He recommended soaking regular spaghetti in cold water in a 9x13 pan for 90 minutes (longer for shaped pasta though he didn't mention how long). Then without cooking it, put it into a pot of simmering, low to medium thickness tomato sauce. He said to stir it for a few minutes, until it is the desired tenderness. Obviously this would not work with either a thick ragu or minimal topping like a garlic and anchovy saute, unless you added hot water and cooked until it evaporates, but I intend to experiment now that it's hot out and I want to minimize the time my stove is on.

                                                      3 Replies
                                                      1. re: greygarious

                                                        seems rather fussy. there are easier formulas for the "one pot pasta meals" and they work. http://www.marthastewart.com/978784/o...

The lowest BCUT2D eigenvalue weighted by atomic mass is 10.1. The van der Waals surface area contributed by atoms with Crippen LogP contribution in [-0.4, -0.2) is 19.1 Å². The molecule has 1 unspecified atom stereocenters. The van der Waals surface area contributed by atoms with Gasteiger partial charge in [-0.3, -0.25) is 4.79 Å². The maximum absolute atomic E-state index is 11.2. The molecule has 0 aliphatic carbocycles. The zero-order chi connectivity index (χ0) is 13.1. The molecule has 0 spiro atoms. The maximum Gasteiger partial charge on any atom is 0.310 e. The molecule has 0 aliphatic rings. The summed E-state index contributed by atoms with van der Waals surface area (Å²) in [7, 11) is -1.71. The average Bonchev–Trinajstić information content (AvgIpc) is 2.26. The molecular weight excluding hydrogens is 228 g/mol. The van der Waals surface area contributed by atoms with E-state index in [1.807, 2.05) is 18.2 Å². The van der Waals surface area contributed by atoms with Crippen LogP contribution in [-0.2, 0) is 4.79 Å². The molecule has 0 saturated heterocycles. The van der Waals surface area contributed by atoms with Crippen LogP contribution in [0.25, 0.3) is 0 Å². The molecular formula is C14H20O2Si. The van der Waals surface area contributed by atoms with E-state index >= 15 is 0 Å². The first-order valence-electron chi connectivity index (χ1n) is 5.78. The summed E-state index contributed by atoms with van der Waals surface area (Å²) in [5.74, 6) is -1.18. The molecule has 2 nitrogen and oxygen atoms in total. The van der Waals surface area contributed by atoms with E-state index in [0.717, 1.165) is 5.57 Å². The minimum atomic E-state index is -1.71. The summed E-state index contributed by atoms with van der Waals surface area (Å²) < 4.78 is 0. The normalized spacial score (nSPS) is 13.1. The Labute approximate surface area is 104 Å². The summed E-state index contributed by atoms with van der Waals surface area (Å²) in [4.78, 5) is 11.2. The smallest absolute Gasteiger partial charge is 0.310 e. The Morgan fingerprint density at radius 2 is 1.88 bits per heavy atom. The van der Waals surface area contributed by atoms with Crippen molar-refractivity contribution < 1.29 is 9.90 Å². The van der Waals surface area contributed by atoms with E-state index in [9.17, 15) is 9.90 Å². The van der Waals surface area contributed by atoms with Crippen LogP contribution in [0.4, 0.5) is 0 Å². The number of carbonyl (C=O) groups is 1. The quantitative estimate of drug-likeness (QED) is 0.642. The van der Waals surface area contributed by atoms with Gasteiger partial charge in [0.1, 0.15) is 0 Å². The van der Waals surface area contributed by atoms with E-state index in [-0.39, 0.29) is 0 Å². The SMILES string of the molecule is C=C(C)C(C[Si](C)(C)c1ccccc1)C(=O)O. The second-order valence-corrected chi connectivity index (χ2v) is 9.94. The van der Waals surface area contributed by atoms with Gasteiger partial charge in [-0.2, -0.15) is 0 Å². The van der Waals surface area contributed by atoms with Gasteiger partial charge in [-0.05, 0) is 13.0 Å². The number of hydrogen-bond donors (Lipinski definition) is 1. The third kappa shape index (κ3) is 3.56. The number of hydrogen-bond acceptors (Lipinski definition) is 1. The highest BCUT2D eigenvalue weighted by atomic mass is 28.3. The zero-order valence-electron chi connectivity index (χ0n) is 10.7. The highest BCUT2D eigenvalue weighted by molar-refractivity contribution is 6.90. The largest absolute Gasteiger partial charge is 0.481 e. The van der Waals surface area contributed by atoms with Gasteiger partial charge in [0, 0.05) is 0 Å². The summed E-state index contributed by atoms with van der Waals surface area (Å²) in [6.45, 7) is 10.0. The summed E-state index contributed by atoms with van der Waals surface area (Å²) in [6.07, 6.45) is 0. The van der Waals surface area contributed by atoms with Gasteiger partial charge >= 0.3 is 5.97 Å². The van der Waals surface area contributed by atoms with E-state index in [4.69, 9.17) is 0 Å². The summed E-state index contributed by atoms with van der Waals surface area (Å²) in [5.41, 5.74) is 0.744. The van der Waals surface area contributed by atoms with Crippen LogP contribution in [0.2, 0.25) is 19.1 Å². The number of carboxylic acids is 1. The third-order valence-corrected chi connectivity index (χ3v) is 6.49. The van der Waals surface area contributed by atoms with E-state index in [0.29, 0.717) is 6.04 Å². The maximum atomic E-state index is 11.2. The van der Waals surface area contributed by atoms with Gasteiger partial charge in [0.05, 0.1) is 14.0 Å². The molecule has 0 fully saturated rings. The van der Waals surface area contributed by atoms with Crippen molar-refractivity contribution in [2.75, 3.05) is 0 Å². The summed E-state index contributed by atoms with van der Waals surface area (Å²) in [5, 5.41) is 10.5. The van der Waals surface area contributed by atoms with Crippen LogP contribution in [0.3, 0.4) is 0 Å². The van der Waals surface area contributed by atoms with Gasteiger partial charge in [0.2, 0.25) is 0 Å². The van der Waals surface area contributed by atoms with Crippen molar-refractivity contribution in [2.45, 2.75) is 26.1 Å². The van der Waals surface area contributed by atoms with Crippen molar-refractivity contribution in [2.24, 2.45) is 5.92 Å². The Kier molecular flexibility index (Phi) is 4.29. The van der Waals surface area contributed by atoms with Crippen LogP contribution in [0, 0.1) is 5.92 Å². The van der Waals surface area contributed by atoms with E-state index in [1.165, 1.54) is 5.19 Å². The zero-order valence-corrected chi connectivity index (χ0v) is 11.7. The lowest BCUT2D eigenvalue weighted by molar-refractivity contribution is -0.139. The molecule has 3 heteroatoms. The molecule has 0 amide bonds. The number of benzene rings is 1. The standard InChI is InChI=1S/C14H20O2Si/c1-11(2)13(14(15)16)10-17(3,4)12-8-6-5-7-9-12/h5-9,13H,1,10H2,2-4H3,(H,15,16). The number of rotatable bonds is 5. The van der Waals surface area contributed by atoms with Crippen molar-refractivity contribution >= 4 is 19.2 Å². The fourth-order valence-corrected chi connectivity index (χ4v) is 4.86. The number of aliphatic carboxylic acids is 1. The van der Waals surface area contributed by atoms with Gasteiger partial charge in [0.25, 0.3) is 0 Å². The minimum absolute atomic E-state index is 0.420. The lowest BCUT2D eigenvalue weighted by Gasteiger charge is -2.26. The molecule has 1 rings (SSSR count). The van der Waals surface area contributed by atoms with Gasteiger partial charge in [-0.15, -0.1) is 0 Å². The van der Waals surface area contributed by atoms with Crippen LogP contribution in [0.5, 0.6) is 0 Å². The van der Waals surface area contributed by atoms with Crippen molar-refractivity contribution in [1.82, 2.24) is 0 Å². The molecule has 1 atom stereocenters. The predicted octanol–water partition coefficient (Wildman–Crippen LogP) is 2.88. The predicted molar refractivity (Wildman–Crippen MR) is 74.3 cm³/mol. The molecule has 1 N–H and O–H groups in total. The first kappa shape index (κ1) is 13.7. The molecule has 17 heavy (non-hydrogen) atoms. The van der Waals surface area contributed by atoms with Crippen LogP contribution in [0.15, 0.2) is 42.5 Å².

1. re: alkapal

                                                          It depends on what your priorities are. In summer, I'd prefer having to think ahead enough for the cold water soak than keeping tabs on the pot while several cups of water boils away, steaming up my kitchen. Though in summer I would probably not be slow-simmering a homemade sauce. I'd be reheating sauce made and frozen in cooler weather, and preferably in the microwave. It behooves me to play around with cold-soaking, then nuking.

                                                        2. re: greygarious

                                                          Success! I soaked 8oz dry spaghetti in about a quart of water, in a 7x11 baking pan, for a little over 1.5 hours. It was bendy but not tender. I dumped the water and strands into a saucier, covered, brought to a boil, then took it off the heat and steeped 5 minutes before draining. I did this because the topping I planned wasn't liquid enough to cook the pasta in the sauce. This certainly took less stove time and generated less kitchen heat than even the method outlined in my OP.